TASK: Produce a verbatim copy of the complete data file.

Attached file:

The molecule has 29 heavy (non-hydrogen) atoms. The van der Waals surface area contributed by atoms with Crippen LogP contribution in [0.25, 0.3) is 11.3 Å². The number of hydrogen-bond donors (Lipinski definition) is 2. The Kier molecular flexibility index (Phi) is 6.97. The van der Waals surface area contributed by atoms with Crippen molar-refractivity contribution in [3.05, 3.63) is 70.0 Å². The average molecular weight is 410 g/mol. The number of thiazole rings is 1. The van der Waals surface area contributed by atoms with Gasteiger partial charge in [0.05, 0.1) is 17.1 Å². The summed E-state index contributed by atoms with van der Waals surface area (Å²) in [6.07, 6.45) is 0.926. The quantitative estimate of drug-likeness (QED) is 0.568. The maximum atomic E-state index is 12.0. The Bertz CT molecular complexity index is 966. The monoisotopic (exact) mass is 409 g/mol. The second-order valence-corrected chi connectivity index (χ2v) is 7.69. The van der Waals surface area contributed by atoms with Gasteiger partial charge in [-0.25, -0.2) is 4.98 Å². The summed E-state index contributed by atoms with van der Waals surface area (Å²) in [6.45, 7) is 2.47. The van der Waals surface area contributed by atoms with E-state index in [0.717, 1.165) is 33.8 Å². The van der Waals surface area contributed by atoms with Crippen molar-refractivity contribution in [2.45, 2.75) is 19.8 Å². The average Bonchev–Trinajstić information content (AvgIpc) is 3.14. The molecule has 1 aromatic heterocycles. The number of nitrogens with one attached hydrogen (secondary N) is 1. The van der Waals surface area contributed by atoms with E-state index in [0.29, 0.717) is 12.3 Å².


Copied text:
The molecule has 29 heavy (non-hydrogen) atoms. The van der Waals surface area contributed by atoms with Crippen LogP contribution in [0.25, 0.3) is 11.3 Å². The number of hydrogen-bond donors (Lipinski definition) is 2. The Kier molecular flexibility index (Phi) is 6.97. The van der Waals surface area contributed by atoms with Crippen molar-refractivity contribution in [3.05, 3.63) is 70.0 Å². The average molecular weight is 410 g/mol. The number of thiazole rings is 1. The van der Waals surface area contributed by atoms with Gasteiger partial charge in [0.05, 0.1) is 17.1 Å². The summed E-state index contributed by atoms with van der Waals surface area (Å²) in [6.07, 6.45) is 0.926. The quantitative estimate of drug-likeness (QED) is 0.568. The maximum atomic E-state index is 12.0. The Bertz CT molecular complexity index is 966. The monoisotopic (exact) mass is 409 g/mol. The second-order valence-corrected chi connectivity index (χ2v) is 7.69. The van der Waals surface area contributed by atoms with Gasteiger partial charge in [-0.25, -0.2) is 4.98 Å². The summed E-state index contributed by atoms with van der Waals surface area (Å²) in [6.45, 7) is 2.47. The van der Waals surface area contributed by atoms with E-state index in [0.717, 1.165) is 33.8 Å². The van der Waals surface area contributed by atoms with Crippen molar-refractivity contribution in [2.45, 2.75) is 19.8 Å². The average Bonchev–Trinajstić information content (AvgIpc) is 3.14. The molecule has 1 aromatic heterocycles. The number of nitrogens with one attached hydrogen (secondary N) is 1. The van der Waals surface area contributed by atoms with E-state index in [0.29, 0.717) is 12.3 Å².